Is Binay good for business?

- Boo Chanco - The Philippine Star

Since I am writing a business column, I think it is interesting to decipher how the business community will react to a Binay presidency. We do these “what if” scenario building all the time and I am sure many business leaders are now doing their what if... what if Binay moves to Malacañang?

First of all, there may be a need to distinguish between the Makati business crowd and the ordinary business person beyond the corporate world. In the corporate business world, the major shareholders and the college educated staff are expected to share the value of good governance. It is not necessarily so.

The corruption issues against Jojo Binay in recent days are starting to make people think or rethink their positions on a Binay presidency. But unfortunately, good governance is truly important mostly among the middle class, not necessarily the taipans and captains of industry despite what they say in public.

The taipans and the big traditional business families make pragmatic bets. If they feel they need to be in the good graces of Jojo B, they will go out of their way to make sure it is so as early as possible. I wouldn’t be surprised if a lot of meetings and dinners are already going on between Jojo B and the business elite.

Indeed, the bluest of the blue chips of Makati business, the Ayalas, managed to live quite profitably through the last 18 years with Jojo B. They have enough goodwill capital with the former Makati mayor to give them a head start in a Binay presidency than say, the Aboitizes.

I asked an economist colleague of mine how he thought the business community will react to a Binay presidency. Here are some of his thoughts:

“I think it depends on who businessman you ask.  I think MVP, San Miguel, and the Sys wouldn’t be unhappy.  Probably a number in MBC would be. The businessmen in the wood industry and the mining industry hate PNoy and the Daang Matuwid party. They can’t wait for PNoy to finish his term.

“The foreign investors who deal with Lilia de Lima don’t care who’s the president as long as they have Lilia.

“There’s some legitimate fear that crony capitalism will be back with a Binay presidency. However, if you examine his record in running the housing agencies, especially Pag-ibig under Darlene Berberabe, these are very professionally run. Compare that to the time under Noli de Castro.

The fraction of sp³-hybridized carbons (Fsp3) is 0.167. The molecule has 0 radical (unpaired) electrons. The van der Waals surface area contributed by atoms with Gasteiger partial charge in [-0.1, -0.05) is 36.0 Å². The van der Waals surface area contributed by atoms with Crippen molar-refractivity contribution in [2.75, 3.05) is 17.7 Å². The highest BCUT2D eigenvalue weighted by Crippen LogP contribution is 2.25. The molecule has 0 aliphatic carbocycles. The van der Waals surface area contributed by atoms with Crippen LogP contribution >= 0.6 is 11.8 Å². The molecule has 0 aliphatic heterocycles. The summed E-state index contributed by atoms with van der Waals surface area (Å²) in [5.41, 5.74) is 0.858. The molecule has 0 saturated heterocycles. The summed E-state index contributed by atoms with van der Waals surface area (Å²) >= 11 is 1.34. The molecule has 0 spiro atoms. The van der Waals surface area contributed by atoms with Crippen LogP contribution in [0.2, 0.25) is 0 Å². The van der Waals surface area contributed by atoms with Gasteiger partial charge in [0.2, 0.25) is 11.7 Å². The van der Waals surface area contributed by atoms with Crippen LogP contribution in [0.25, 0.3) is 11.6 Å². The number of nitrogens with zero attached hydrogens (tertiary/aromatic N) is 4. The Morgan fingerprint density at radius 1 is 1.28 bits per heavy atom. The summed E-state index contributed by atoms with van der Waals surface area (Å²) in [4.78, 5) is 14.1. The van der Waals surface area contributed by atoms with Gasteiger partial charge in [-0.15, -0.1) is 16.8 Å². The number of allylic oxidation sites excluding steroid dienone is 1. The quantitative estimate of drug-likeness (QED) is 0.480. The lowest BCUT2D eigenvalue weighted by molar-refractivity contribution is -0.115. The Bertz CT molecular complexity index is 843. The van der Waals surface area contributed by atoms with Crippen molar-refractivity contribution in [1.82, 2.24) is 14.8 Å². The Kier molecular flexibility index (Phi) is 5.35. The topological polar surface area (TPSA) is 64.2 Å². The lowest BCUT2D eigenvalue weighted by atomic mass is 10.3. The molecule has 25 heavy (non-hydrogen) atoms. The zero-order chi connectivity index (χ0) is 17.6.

“There’s also a good chance that under a Binay presidency, the NFA monopoly may finally be dismantled since there are no rice farmers in Makati. Both GMA and PNoy hail from rice-producing regions and they have generally been very protective of the rich rice farmers and rice cartel…”

That sounds pretty much like the seemingly pro Binay memo from a foreign investment management firm that I wrote about last Friday. If we are just talking business movers and shakers, Jojo B understands what makes them happy better than even P-Noy. He has had years of practice doing that in Makati.

Non-corporate business folks, on the other hand, will mirror the sentiments in their local communities. Most of them are small and medium scale business owners and they are probably more susceptible to a Binay pitch, just like the masa in their communities.

The Makati executives and professionals, the middle class folks who led the yellow rain on Ayala Avenue that precipitated EDSA 1 are revolted by the idea of a Binay presidency. Most of them only work in Makati so no ties bind them to Binay’s welfare state benefits. Recent headlines on corruption in Binay’s Makati only heighten their revulsion to the idea of a Binay presidency.

Curious to know how Binay interacts with the Makati Business moguls, I googled and found a speech he delivered before the MBC last year. It is clear from this speech that he knows what the MBC types want to hear. Here are snippets from that speech:

“I distinctly recall meeting with a group of businessmen early in my term, where I made one simple promise: I will focus only on governance, and I will not meddle in business. I will work to provide the atmosphere for business to grow, but you must do your share in supporting the government, by among others, paying your taxes.